20,000 dollars. I was just approved for a credit line of 20,000 dollars the other day. Why am I sharing this information with you? Because bad spending patterns, and stupid decisions with credit cards are the reason that most people are in debt, not the credit cards themselves.
Sure, it's easy to blame the credit card company for your faults. If they hadn't offered me this, if I hadn't transferred that. Enough already! Part of being a responsible adult is being able to make smart decisions regarding your money.
Let me be really clear. Credit cards are a big responsibility. When they are used recklessly, they will destroy your financial future and cause you some major financing problems later in life. You will struggle to buy a house or car if your credit card debt is out of control. The more you know about your personal credit score, and the more educated you are about your credit in general, the more likely you will use your credit cards wisely.
So what am I going to do with this new, massive credit line? Absolutely nothing right now. But I now have another source of spending power, in addition to my cash savings that I can utilize if a solid business opportunity shows up somewhere. I could literally buy a couple cars and flip them to another seller with that kind of credit line. You never know what opportunities could show up. I have an auction next weekend already scheduled, and another amazing opportunity was handed to me last night by a friend as well.
Do you carry credit card debt currently?
Look for some amazing opportunities right now to transfer your balance. Normally, a 0% APR is provided to you only during an introductory period by the credit card issuer. After that promotional time lapses, any balance left on the card will accrue interest until the entire debt is paid off. You could then explore transferring the balance to another credit card.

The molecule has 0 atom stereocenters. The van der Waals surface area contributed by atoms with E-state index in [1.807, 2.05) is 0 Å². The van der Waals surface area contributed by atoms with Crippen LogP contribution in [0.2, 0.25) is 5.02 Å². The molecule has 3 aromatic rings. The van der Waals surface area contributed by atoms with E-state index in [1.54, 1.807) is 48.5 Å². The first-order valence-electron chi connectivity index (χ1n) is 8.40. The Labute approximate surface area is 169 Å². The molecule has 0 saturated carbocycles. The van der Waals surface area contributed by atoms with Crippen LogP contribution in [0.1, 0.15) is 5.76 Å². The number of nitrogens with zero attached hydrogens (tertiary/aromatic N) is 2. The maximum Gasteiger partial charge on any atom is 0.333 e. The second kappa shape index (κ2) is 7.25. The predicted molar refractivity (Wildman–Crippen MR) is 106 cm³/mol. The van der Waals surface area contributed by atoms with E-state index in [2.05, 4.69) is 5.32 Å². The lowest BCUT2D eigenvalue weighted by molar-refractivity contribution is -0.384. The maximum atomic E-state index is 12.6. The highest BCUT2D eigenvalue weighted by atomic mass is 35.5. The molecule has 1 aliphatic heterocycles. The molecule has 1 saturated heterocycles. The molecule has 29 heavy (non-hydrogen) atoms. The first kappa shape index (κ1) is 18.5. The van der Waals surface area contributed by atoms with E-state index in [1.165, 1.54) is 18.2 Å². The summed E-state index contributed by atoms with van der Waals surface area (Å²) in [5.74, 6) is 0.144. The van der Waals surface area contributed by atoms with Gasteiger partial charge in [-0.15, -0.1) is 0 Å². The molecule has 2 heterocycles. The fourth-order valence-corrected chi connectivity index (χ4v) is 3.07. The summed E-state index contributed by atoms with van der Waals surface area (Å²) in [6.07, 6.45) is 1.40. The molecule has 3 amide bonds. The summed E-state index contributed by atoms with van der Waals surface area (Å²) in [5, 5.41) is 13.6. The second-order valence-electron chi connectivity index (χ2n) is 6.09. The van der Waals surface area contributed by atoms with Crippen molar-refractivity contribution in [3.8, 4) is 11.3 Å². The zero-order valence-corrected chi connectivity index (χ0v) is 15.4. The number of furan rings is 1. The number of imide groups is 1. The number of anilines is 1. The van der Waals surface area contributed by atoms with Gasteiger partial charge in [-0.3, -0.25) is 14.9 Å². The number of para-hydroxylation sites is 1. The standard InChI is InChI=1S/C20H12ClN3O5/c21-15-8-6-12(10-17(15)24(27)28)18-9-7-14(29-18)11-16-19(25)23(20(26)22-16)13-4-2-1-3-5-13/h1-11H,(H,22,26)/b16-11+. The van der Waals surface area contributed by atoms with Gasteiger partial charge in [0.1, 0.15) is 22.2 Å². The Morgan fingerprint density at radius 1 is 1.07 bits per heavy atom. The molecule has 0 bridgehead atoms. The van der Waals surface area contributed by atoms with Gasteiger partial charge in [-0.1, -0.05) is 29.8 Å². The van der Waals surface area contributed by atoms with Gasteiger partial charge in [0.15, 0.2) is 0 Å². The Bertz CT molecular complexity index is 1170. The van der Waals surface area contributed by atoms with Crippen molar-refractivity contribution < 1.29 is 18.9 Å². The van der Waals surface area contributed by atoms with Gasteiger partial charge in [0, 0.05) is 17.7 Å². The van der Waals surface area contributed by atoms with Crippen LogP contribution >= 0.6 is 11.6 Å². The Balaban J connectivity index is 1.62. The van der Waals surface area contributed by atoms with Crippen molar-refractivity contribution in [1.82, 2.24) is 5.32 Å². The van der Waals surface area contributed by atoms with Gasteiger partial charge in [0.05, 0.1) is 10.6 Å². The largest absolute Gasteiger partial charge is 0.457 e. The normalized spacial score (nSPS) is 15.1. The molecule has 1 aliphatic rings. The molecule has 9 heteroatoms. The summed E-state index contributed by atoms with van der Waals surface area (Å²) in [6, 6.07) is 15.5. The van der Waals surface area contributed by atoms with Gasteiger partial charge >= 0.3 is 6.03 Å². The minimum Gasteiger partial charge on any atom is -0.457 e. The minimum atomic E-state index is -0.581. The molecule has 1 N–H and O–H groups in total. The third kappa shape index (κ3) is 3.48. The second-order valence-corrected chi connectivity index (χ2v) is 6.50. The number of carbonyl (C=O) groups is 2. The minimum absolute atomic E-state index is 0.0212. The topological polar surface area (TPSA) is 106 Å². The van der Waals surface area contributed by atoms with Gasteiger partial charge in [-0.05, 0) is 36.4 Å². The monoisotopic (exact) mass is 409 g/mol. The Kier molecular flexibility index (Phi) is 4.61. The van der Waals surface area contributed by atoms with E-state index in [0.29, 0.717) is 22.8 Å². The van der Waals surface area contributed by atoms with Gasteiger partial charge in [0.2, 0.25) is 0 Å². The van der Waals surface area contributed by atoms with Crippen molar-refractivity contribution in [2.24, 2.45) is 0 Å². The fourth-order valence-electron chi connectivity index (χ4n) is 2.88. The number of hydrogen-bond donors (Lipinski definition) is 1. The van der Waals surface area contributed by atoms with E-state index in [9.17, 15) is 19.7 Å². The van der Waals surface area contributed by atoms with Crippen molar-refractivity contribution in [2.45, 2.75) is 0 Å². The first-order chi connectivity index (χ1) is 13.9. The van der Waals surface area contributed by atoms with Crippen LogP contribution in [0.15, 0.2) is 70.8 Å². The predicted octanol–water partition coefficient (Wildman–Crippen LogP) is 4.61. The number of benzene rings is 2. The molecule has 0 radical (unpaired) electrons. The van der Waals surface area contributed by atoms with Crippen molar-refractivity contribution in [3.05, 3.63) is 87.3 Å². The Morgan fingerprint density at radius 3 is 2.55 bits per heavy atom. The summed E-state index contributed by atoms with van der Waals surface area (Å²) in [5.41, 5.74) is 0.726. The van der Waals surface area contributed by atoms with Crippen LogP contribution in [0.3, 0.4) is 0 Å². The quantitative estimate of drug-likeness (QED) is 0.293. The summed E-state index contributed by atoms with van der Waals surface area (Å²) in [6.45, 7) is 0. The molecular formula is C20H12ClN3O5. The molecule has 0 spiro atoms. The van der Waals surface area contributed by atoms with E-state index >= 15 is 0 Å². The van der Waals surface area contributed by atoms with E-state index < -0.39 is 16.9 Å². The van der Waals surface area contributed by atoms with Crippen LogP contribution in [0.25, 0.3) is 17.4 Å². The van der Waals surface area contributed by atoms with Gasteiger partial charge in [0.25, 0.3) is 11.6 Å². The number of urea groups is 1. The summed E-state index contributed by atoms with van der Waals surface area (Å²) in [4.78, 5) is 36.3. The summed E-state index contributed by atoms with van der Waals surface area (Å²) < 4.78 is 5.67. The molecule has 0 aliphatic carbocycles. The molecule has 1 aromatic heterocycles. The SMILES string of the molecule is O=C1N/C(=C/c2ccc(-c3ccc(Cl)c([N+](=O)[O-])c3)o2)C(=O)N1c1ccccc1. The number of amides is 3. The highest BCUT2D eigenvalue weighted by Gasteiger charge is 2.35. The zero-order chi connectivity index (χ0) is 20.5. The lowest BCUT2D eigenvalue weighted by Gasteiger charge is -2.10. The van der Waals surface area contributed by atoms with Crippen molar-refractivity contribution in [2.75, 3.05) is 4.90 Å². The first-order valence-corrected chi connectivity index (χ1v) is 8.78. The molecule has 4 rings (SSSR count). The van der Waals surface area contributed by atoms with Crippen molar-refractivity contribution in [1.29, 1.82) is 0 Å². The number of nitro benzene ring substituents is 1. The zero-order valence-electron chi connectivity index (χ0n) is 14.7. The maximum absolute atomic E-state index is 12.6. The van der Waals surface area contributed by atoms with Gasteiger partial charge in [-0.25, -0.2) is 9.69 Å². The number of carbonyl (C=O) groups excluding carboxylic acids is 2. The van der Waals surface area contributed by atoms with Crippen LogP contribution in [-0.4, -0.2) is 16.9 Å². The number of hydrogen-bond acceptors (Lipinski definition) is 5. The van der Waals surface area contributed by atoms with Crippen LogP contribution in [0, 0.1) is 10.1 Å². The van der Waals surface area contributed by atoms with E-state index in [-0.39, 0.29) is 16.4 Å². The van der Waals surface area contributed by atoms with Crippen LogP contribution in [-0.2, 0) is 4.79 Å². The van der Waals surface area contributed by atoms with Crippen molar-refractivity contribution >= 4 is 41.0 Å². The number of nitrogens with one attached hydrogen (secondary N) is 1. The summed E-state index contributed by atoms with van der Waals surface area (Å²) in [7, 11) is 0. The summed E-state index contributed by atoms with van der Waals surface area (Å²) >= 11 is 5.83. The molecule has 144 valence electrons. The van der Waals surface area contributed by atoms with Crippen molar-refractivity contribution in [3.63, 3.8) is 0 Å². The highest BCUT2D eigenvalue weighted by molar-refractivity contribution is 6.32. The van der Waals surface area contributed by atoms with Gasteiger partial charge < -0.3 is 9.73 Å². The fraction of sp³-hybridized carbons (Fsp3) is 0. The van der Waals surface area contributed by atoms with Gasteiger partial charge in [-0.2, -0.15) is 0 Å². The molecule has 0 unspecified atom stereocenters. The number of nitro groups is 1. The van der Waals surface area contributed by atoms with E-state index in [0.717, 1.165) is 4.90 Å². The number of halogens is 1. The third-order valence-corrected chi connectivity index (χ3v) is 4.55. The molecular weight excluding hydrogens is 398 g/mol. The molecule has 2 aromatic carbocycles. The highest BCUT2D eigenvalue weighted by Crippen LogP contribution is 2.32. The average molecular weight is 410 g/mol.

The average credit card has an annual percentage rate charge from as low as 6 percent to as much as 30% for higher risk clients. Credit cards with 0% annual percentage rates are always the most popular option in order to get people to sign up for a new card. However, one should clearly remember that the 0% annual percentage rate does not last forever. In most cases, this introductory offer only lasts for 6-12 months.
Credit cards with 0% APR work best for people who transfer their current balances on other credit cards to the new credit card. Through debt consolidation, a 0% interest rate works for the borrower by cutting back monthly interest expense payments. You are paying 100% principle. The lower interest rate can also save time for the borrower by making only one payment per month to one company. The best approach would be to try to pay the balance by the end of the introductory period (or transfer any remaining balance to another 0% offer if it is a large amount).
Reports show that most of the charges that consumers pay each month are focused on interest rate charges alone. The average interest rate that the credit card owner pays on is 18.9%. Keep in mind that any late charges can also be charged if your payment is received by the credit card company even one day late. This late fee can increase your expenses and your APR as well.
But before you grab that dazzling 0% APR offer on just any given credit card, try to consider some important information first. Read the fine print!
Indeed, 0% APR credit cards can give you a lot more advantages than paying 18.9% each year. Just remember to read the fine print. Many credit card owners are blindsided by transfer fees (2-3% of amount transferred) and/or their new interest rate after the 0% APR has expired. The only way to compare credit card offers is to read every part of the offer, and understand it thoroughly. Remember you are signing a binding contract.